_.without to accept array as second argument #104

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ondrejhlavacek opened this Issue Jan 21, 2011 · 9 comments

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The current definition of _.without accept array as the first argument and then any number of following args. I know it might get tricky, but it would be helpful, if I could pass another array as argument.

The new functionality would work as
_.without([1,2,3], [1, 2])
returns
[3]

As far as I know _.without does not work deep, so it might not be overcomplicated -
_.without([1,2,3,[1]], [1], 1)
returns
[2, 3, [1]]

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jashkenas commented Jan 21, 2011

Fortunately, JavaScript has a built-in way to pass a function any number of arguments.

https://developer.mozilla.org/en/JavaScript/Reference/Global_Objects/function/apply

_.without.apply(_, [1, 2, 3], [1, 2])

Sure thing! Stupid me, how could I forget...

It seems that it needs to be called like this

_.without.apply(_, [[1,2,3], 1, 2])

Which makes it just a little bit complicated (unshifting the exlusion array with the original array).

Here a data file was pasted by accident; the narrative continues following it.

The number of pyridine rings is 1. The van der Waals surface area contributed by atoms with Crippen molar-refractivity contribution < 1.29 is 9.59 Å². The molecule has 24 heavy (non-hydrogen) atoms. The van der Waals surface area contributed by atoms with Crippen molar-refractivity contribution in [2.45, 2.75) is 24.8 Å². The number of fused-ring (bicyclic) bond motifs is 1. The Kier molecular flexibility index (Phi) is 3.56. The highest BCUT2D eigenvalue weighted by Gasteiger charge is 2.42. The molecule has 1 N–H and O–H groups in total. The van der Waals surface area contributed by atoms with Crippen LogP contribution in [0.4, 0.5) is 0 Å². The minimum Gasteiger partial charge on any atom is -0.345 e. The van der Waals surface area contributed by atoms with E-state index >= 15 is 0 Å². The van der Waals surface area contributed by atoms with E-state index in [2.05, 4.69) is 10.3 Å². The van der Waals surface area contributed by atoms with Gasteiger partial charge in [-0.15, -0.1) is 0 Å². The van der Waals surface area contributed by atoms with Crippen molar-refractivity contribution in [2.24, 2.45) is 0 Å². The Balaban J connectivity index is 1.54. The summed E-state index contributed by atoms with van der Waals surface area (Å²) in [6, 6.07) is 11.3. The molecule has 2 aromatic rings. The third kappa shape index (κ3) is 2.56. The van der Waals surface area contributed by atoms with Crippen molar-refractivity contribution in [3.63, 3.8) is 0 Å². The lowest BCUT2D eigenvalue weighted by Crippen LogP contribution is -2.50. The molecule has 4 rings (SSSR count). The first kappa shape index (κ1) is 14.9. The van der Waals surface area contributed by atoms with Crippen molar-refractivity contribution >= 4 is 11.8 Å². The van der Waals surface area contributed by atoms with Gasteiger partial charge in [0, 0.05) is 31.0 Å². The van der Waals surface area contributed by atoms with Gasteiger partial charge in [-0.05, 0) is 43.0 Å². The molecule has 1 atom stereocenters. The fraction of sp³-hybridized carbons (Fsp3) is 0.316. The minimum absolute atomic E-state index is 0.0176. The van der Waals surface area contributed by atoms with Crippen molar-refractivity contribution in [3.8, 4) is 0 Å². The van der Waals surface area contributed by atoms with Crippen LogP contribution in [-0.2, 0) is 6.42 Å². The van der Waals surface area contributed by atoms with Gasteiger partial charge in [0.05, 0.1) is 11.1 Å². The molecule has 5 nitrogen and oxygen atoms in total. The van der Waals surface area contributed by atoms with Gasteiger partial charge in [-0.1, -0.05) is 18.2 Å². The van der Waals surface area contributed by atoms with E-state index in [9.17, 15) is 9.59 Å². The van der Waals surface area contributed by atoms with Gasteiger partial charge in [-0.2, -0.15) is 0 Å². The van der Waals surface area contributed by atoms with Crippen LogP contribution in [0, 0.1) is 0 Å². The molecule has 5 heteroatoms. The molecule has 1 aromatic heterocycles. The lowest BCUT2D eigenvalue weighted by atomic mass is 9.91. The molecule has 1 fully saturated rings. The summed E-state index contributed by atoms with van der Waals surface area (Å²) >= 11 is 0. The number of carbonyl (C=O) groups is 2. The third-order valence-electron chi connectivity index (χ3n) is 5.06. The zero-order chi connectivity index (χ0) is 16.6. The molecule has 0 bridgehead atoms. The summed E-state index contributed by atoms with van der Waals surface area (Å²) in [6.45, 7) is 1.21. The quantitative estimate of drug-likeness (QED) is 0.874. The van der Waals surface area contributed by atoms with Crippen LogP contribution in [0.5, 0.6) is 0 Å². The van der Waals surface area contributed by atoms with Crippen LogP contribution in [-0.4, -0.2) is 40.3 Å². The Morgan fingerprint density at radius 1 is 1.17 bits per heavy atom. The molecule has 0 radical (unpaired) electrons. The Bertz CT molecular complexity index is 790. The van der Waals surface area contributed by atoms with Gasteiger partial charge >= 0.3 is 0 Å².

UPDATE: I created a new ticket for this issue: https://github.com/documentcloud/underscore/issues/issue/118

I have to agree to both of you: to Jeremy for keeping the _.without signature consistent and to Ondrey for finding Jeremys proposed workaround a bit hackish (it doesn't seem to work for me too).

Thus, I want to propose the introduction of two new underscore functions: _.difference(*arrays) and _.symdifference(a,b): difference would find out all elements in from the first array that don't appear in the other supplied arrays, where _.symdifference() would return those elements that are either in a or in b but not in both.

The "inspiration" for these functions comes from the python set datatype and IMHO they shouldn't be just limited to arrays, since they are also applicable to objects.

Just a quick way of writing it with underscore: .without.apply(, [x].concat(y)), will return array of values in x without the values in y.

reggi commented Dec 17, 2014

@rubenstolk's answer works except he didn't comment his code out so the underscores interpreted as italic. For future generations! 🚃 🚀 🌈 🙌

_.without.apply(_, [originalArray].concat(removeArray));

I think Github wasn't doing that 2 years ago @reggi!

For those who find their way here.... _.difference([0, 1, 3, 9], [1, 3]); // => [0, 9]

From: http://stackoverflow.com/questions/5722254/underscore-js-is-there-a-function-that-produces-an-array-thats-the-difference

I know this is closed, but ES6's spread operator will help with this ;)

For anyone who doesn't want to search for ES6 spread operator that @agwidarsito mentioned, what he is saying is that you can do this in ES6:

const items = [1,2,3,4];
const itemsToRemove = [3,4,5];
const result = _.without(items, ...itemsToRemove);
// result is [1,2]

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